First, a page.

Two-hundred miles per hour. That’s how fast Josh Forster wants to go in his ’99 Z28. If Forster reaches that goal at the Mojave Mile next month, his 4th Gen will be hurtling at a rate of 293 feet per second, covering roughly the length of a football field in the blink of an eye. It’s a tough feat for any car to pull off, but luckily this Army-Green Camaro has all the right weapons to get the job done.
We caught up with Forster at Cunningham Motorsports in Murrieta, California where he was doing some pre-race tuning on the green beast. “Last time I ran it at the Mojave Mile I went 188.5, and that was with a broken boost coupler. I’ve made a few changes since then, so this time I’m shooting for 200.” Forster tells us.
The Big Gun – Boosted 408 Iron-Block LS
The Camaro’s engine combo is surprisingly straight-forward. It starts with a GM 6.0L iron block that’s been bored and stroked to 408 cubic inches.
The rotating assembly is a team of an Eagle crank and rods, and a set of low-compression Wiseco forged pistons. The cylinder heads are a set of Edelbrock’s LS series Pro-Ports that have been CNC ported by West Coast Cylinder Heads. A relatively mild custom cam from COMP rounds out the short-block.
It’s an impressive package, but we know what you’re really interested in – that big turbo hanging off the front and that black Edelbrock Pro-Flo XT intake manifold that isn’t supposed to fit an F-body. Forster tells us, “The turbo is a 91mm from Forced Inductions, and it’s kind of a hybrid between a Garrett and a Precision turbo. I built all of the hot-side and cold-side piping myself, and I used a Turbosmart Progate 50mm wastegate and a Tial Q 50mm blow-off-valve.”
So what about that towering Edlebrock Pro-Flo XT intake manifold? How’d he get it to fit in there? “With a lot of cutting!” Forster told us with a laugh. “I had to remove the wiper linkage, but it still fits under the stock hood. You can see it even still has the factory plastic around the cowl that I had to notch a little.”
While Forster had the Z28 on the dyno at CMS it pumped out 877 horsepower and 860 pound feet of torque. Good numbers, especially since it was difficult to get a good run due to considerable surging problems related to the load bearing dyno. Check out the video we took to see what we mean.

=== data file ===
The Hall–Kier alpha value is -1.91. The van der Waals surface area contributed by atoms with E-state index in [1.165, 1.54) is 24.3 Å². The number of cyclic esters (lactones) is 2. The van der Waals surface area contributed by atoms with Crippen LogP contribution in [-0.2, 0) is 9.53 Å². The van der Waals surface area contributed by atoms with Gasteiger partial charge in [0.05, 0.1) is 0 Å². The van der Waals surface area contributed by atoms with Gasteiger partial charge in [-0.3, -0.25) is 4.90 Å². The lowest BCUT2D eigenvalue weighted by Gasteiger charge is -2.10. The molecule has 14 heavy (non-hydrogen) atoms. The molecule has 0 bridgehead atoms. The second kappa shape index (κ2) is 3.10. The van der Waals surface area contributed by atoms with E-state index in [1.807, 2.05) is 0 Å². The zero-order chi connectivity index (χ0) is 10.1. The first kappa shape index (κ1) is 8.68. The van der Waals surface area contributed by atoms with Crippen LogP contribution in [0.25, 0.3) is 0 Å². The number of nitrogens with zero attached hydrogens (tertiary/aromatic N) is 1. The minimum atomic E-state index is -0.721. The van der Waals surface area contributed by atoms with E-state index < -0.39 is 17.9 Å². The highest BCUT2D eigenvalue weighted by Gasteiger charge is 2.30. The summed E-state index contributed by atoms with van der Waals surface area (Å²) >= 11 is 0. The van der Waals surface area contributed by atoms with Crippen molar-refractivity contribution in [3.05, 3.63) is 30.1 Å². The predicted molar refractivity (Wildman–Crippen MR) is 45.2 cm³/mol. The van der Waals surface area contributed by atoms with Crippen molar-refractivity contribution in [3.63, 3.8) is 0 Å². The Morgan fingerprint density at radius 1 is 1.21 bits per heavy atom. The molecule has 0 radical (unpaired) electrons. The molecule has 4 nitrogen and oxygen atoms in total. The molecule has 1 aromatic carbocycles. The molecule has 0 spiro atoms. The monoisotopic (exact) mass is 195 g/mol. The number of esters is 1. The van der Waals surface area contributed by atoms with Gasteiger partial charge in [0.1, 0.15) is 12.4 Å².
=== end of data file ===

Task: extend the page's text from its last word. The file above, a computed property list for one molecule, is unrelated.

The Total Package
If you’re looking to go 200 MPH, you need more than just big power to get there. Every system in the car needs to be up to the task. To get that nearly 900 horsepower to the rear tires, Forster uses a Centerforce DYAD twin-disc clutch and a beefy Viper T-56. The rear end is a Moser 9-inch with 3.23 gears that match up well with the T-56’s double over drive.
For suspension, in the front the “Army-Z” uses a BMR K-member designed to give more room in turbo applications and a set of QA1 coilovers. The rear suspension uses a BMR torque arm and control arms with Hotchkis springs. The brake system consists of Brembo 4-piston brakes with 14-inch rotors in front, and upgraded stock-type pads and rotors in the rear.
Even with that much power Forster says the Z is still plenty streetable. “I could use it as a daily if I wanted to, especially because of the DYAD clutch.
The cam isn’t too big, and Ryne and the guys here at CMS have gotten it to idle really well. Even the exhaust is pretty quiet. It has a collector cut out and single 4-inch piping that goes all the way over the rear axle.”
Sure there are plenty of “streetable” 900 horsepower late models out there, but let’s be honest; not many of them actually get put to good use at events like the Mojave Mile.
No Room for Fear on “The Mile”
When we asked Forster what it was like to run all out in a standing mile he told us, “It can be a little nerve racking. Especially early in the morning when the track is cold. They don’t let you warm up the tires so traction can be an issue. But I’ve learned to just keep my foot in it and it will straighten out. Another thing is that the windows start to bow in pretty far from the pressure and air starts rushing in. I’ve tried lots of things to stop it, even taping up the windows, but it gets in anyway.”
It’s refreshing to see a stupidly-powerful LS powered car that isn’t just chasing a big dyno number. Forster is actually putting all those ponies to work. The next Mojave Mile is set to go down May 5th and 6th at the Mojave Air and Space Port, near Mojave, California, and we plan to keep up with Forster to see how the “Army-Z” performs, so stay tuned!